Reviewby Mike Crandol, Feb 9th 2002
Irresponsible Captain Tylor: The OVA Collection
DVD Box Set
The further adventures of Captain Tylor and the crew of the Soyokaze are chronicled in this three-volume OVA collection. Tensions between the United Planets Space Force and the Holy Raalgon Empire are on the rise once more, and as before it all depends on the Irresponsible Captain Tylor to save the day with his unique brand of military strategy.....or lack thereof. But can Tylor's dumb luck hold out against new Raalgon super-weapons, or the unidentified force that is destroying ships on the frontier? Not to worry, Tylor can expect help from the new-promoted Captain Yamamoto! Return to space with the crew of the wackiest ship in the galaxy in "The Irresponsible Captain Tylor: The OVA Collection"!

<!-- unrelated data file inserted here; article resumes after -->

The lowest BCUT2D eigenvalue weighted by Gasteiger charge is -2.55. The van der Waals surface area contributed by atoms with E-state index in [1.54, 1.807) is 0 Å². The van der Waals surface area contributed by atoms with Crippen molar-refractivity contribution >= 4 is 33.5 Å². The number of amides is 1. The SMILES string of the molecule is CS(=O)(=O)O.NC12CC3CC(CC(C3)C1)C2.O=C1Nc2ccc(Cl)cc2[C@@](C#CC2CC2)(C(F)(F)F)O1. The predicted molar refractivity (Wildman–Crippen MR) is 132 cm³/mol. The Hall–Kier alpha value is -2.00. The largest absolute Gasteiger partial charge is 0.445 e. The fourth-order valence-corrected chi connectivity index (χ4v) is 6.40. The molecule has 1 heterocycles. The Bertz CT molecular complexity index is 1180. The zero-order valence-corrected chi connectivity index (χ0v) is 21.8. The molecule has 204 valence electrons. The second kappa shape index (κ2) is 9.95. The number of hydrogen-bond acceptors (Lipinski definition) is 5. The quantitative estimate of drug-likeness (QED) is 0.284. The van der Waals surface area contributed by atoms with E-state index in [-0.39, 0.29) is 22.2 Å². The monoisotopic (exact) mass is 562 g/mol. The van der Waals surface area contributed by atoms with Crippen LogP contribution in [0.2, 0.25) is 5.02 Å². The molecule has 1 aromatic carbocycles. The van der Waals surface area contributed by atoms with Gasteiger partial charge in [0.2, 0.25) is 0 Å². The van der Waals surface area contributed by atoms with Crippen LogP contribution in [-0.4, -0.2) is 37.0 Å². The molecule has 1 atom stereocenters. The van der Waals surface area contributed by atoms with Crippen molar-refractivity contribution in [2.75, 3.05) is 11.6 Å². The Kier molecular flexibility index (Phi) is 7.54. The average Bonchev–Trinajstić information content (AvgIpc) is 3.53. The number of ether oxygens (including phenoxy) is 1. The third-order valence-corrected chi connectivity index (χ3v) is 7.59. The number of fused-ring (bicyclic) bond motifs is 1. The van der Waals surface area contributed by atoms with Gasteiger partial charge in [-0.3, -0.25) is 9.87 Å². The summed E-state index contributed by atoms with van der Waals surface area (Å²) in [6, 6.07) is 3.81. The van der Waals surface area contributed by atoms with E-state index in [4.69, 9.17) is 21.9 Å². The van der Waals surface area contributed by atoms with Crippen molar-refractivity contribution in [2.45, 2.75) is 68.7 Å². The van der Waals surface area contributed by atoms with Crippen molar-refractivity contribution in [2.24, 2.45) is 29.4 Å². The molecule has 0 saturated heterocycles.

The three-volume "Captain Tylor" OVA collection cannot rightly be called a single series, because it is actually comprised of two independent story arcs with drastic differences in tone and visual style. Volume 1, "An Exceptional Episode", is a sort of epilogue to the TV series, drawn in the exact style of the earlier work and retaining it's comedic bent. It's story is self-contained, although it does define some character relationships that are further explored in parts 2 and 3. These volumes,"The Sidestory Collection" and "From Here to Eternity", make up the true "Captain Tylor OVA Series" as events leading up to the second Raalgon War are chronicled over eight episodes. Beginning with volume 2 the characters and the world(s) they inhabit have been given a major redesign, and the tone of the series, while not without flashes of humor, is altogether much more serious than the original Captain Tylor series.